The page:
It was a remarkable trip and one which certainly gave the students many experiences and memories which will stay with them for a long-time. Grace House would also like to extend a huge thank you to all the families who donated books, tooth-brushes, tooth paste or stationary items. These items were gratefully received and will make a real difference to the school and the students.
By Michelle Simpson
- What is your name and what do you teach?
My name is Adam Hausman, I teach English and History at college; and English at lycée.
- Where are you originally from?
I claim to be from Bend, Oregon, as I lived there longer than anywhere else in the United States - mainly as a young adult. It is known for being a recreational hub, in my mind as good as anywhere in the states: it is a hotbed of skiing, hiking, camping, rockclimbing, mountain biking, kayaking and dipping in mountain rivers and lakes. As a child, I lived in (equal parts) Alabama, Virginia, Ohio and Florida.
- What do you enjoy about teaching?
As an avid reader/writer, I obviously enjoy the literature aspects of my job. Personally, I feel like I have been heavily influenced by what I've read, especially as a teenager. I like the idea of providing similar inspiration to the teenagers that I teach.
- What are your passions apart from teaching?
Apart from teaching, my passions revolve around riding boards sideways. I love to snowboard, surf and wakeboard. This is my "deep kick," as I once heard Flea from the Red Hot Chilli peppers explain it. I like the personal expression it provides, and I like combining the elements of physical exertion and beautiful natural landscapes. However, riding boards is not a consistent part of my routine anymore, but trail running in the lovely forests around Bar Sur Loup holds me over.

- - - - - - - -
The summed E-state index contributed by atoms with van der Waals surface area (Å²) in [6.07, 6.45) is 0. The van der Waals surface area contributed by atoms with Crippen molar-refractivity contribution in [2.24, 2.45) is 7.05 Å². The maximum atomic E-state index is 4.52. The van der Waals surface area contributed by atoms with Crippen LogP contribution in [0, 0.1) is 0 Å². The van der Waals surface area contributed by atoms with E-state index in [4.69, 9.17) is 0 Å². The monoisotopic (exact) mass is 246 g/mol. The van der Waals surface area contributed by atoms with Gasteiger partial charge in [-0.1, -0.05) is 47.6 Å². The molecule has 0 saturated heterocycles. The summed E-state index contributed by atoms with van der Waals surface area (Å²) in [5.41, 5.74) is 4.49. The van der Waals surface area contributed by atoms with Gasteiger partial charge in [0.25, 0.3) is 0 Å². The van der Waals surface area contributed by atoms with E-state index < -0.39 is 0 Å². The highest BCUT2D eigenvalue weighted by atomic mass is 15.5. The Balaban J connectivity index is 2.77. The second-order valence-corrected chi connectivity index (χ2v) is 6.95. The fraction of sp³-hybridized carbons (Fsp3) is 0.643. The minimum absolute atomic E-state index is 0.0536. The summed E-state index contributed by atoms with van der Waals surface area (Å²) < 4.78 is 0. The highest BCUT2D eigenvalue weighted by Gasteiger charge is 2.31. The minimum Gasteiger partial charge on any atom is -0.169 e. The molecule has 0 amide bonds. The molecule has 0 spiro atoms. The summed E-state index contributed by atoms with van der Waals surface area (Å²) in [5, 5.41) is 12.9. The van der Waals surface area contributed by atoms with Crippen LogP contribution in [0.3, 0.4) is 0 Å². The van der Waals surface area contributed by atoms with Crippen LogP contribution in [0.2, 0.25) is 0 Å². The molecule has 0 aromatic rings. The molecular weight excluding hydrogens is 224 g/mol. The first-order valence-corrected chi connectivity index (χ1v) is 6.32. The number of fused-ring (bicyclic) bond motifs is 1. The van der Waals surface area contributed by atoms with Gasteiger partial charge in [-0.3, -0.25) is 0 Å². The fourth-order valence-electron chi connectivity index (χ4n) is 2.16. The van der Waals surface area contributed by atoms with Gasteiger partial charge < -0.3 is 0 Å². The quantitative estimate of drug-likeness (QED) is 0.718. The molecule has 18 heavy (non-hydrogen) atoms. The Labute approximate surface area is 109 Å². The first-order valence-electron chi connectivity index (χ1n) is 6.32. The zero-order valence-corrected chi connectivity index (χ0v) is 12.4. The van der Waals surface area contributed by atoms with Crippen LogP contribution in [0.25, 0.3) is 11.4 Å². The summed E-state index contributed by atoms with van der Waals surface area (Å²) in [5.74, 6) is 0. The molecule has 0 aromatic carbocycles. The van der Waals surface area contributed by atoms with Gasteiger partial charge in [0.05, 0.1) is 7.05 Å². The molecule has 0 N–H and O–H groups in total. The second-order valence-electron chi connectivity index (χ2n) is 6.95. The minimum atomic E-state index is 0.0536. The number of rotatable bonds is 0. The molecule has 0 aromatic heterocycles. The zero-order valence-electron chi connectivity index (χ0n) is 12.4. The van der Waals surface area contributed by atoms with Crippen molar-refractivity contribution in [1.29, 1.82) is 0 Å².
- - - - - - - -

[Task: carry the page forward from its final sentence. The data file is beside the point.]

- My favorite book?
I'll take Catcher in the Rye, all day long. I think this novel has fallen out of fashion a bit, as far as being considered an all-time great, but it holds a special place for me. I read it at a really impressionable age (14?), and it kickstarted my passion for literature. I appreciate the humor - it's hilarious! The message/themes have meant different things to me at different stages of my life, but I always get "something" with each reread.
By Karin Dodson Gignoux
ASEICA’s annual Alumni evening took place on December 19th, 2019. In the midst of the weather warnings, 35 alumni studying or who have completed their studies in the UK, USA, Netherlands, Italy and France arrived at the AGORA to share their experience with current Lycée students. This event is a wonderful occasion for students to ask questions about life after the CIV and we hope that more students will attend in the future. A huge thanks to all of the alumni who attended and to our staff and parents volunteers who contributed to the success of this event. All lycée students should register their email addresses and stay in touch with guidance in order to be informed of future alumni events. This year we asked our alumni for some advice to current students. We hope that the reflections and advice from our wise alumni will inspire the Lycée students who are in the midst of their bac-blanc exams this week.
Study well but have a life outside of studying so you can show that you are an interesting and capable person beyond simply grades. James
Always keep a goal in mind and work towards it, don’t lose focus. Ava
Study regularly, follow the news and be curious. Rizlane
Don’t only focus on your grades but do many extra curricular activities that will make your profile unique. Margot
Organize your time well and be passionate. Paul
Every little thing you learn in the section becomes useful at one point. Do not think "Ah it'll be useless in a few years", you never know when you'll need the knowledge you acquired ! Noémie
Take advantage of what you learn in your OIB classes. The knowledge that will remain in your brains even after the bac will be so useful in your classes, but also in your general understanding of what goes on in the world. The works of literature that you study are really essential, and I still talk about them today. All of this background knowledge will come in handy when you are having conversations with people who matter. Salomé
Open up your possibilities by applying to different schools even if you aren't sure about going. The more options you have, the happier you will be. If you can't make it abroad right after Terminale it's ok! Stay in France and travel in the years that follow. Dinah